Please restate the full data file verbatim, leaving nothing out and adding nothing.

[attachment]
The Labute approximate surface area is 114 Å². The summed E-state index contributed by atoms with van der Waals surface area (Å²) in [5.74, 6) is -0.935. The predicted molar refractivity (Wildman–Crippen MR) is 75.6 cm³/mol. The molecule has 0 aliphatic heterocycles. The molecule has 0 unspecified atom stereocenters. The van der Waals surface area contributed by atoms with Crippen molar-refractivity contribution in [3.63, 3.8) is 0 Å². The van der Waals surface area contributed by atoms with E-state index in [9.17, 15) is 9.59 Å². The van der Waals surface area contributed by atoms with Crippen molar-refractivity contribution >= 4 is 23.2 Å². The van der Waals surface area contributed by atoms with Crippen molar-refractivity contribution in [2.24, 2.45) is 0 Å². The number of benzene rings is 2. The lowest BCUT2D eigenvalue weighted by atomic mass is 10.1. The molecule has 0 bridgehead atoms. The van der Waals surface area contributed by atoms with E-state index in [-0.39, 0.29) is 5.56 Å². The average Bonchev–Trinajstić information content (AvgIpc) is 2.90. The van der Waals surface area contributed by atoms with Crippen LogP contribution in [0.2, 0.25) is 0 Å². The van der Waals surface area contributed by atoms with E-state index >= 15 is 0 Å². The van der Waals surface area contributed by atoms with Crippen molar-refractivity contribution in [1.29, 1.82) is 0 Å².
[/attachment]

The Labute approximate surface area is 114 Å². The summed E-state index contributed by atoms with van der Waals surface area (Å²) in [5.74, 6) is -0.935. The predicted molar refractivity (Wildman–Crippen MR) is 75.6 cm³/mol. The molecule has 0 aliphatic heterocycles. The molecule has 0 unspecified atom stereocenters. The van der Waals surface area contributed by atoms with Crippen molar-refractivity contribution in [3.63, 3.8) is 0 Å². The van der Waals surface area contributed by atoms with E-state index in [9.17, 15) is 9.59 Å². The van der Waals surface area contributed by atoms with Crippen molar-refractivity contribution >= 4 is 23.2 Å². The van der Waals surface area contributed by atoms with Crippen molar-refractivity contribution in [2.24, 2.45) is 0 Å². The number of benzene rings is 2. The lowest BCUT2D eigenvalue weighted by atomic mass is 10.1. The molecule has 0 bridgehead atoms. The van der Waals surface area contributed by atoms with E-state index in [-0.39, 0.29) is 5.56 Å². The average Bonchev–Trinajstić information content (AvgIpc) is 2.90. The van der Waals surface area contributed by atoms with Crippen LogP contribution in [0.2, 0.25) is 0 Å². The van der Waals surface area contributed by atoms with E-state index >= 15 is 0 Å². The van der Waals surface area contributed by atoms with Crippen molar-refractivity contribution in [1.29, 1.82) is 0 Å².